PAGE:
Thursday, March 11, 2010


---the pros and cons of David Shield's Reality Hunger

---the best title sequences of 2009

---George Clooney as Major Tom

---time-lapse of a book cover design

---Matt Damon's inferiority complex and a scene in the anti-American(?) Green Zone

---Father Robert Barron interprets A Serious Man

---interview with Joe Eszterhas

---how to get out of being searched

---human-flesh search engines:

"The short video made its way around China’s Web in early 2006, passed on through file sharing and recommended in chat rooms. It opens with a middle-aged Asian woman dressed in a leopard-print blouse, knee-length black skirt, stockings and silver stilettos standing next to a riverbank. She smiles, holding a small brown and white kitten in her hands. She gently places the cat on the tiled pavement and proceeds to stomp it to death with the sharp point of her high heel.

“This is not a human,” wrote BrokenGlasses, a user on Mop, a Chinese online forum. “I have no interest in spreading this video nor can I remain silent. I just hope justice can be done.” That first post elicited thousands of responses. “Find her and kick her to death like she did to the kitten,” one user wrote. Then the inquiries started to become more practical: “Is there a front-facing photo so we can see her more clearly?” The human-flesh search had begun."

---remembering Auschwitz

---attempting to understand the RAF:

"Meinhof, by far the most interesting and culturally sophisticated character of the group, was herself struggling, ex post facto, with how to make rational sense of the RAF. She was arrested in 1972 for various terrorist-related crimes, and while in jail in late 1973 she started to write a history of the group. This was perhaps a sign of exaggerated self-importance, given that the group had been in existence for a mere two years before its core members were arrested. But it also demonstrates the need to reflect on and explain what they had done. Meinhof's foster mother, in her letter, had acutely pointed out that a "spirit of sacrifice and the readiness to face death become ends in themselves if one cannot make them understood." In her notes for the history, Meinhof, speaking in the third person plural, wrote:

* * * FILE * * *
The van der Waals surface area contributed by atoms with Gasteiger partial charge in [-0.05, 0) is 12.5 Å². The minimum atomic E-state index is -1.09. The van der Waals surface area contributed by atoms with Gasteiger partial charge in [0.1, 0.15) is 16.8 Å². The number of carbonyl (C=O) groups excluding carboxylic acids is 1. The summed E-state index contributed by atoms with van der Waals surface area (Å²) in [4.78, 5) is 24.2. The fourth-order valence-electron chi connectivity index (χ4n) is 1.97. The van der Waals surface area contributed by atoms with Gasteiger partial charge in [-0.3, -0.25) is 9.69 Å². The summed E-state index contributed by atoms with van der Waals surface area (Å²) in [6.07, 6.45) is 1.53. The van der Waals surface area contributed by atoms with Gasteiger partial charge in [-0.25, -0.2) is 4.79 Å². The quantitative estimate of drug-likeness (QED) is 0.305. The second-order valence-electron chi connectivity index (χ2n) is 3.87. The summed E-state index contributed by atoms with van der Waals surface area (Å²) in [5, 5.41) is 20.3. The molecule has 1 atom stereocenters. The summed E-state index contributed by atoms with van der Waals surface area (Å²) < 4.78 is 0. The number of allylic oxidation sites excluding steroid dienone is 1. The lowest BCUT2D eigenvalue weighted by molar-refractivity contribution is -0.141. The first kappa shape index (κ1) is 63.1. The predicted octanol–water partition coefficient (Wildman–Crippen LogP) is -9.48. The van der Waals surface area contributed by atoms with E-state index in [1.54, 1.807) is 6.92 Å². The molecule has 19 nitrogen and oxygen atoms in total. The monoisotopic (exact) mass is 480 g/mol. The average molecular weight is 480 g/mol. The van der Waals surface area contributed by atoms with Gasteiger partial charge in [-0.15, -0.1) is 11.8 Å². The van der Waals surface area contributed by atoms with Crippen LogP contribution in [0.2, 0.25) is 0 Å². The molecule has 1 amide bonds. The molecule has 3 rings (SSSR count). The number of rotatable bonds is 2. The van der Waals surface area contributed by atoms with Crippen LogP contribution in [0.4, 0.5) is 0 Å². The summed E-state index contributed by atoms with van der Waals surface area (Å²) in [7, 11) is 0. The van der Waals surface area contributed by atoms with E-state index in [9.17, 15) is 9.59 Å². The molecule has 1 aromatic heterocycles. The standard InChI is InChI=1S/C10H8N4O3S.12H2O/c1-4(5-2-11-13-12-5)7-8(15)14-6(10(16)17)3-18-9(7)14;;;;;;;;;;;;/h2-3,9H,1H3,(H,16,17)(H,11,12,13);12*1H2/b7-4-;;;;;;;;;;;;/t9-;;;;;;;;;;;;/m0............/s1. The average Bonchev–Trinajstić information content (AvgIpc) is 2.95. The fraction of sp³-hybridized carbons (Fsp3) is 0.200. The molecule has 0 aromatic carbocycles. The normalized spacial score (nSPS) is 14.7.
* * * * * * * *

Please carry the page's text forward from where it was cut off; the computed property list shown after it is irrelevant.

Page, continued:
Not because they were so blind as to believe they could keep that initiative going until the revolution triumphed in Germany, not because they imagined they could not be shot or arrested.
 Not because they so misjudged the situation as to think the masses would simply rise at such a signal.
 It was a matter of salvaging, historically, the whole state of understanding attained by the movement of 1967/1968; it was a case of not letting the struggle fall apart again.

She must have felt the need to deny the suspicion that the RAF's members were blind and wrongheaded, incapable of thinking rationally about what they were doing. Instead she claims they were aiming at something else that cannot be measured in ordinary terms. The exact nature of this something else, however, is unclear. There is a marked contrast between the searching questions implicit in her denials and the vagueness of her answer--"salvaging...the whole state of understanding." She seems desperate to rescue the RAF's project from going down in history as an episode driven by strategic lunacy."

---Cozzalio's notes on For the Love of Movies

---Scorsese's 10 essential movie posters

---lastly, the greatest movie scene ever


Daniel Getahun said...

That last link just blew my mind!

FilmDr said...

Thanks, Daniel. I always try to include something classy at the end of a link list.

Drew said...

alot of great stuff here, thanks Dr.!

FilmDr said...

Thank you, Drew.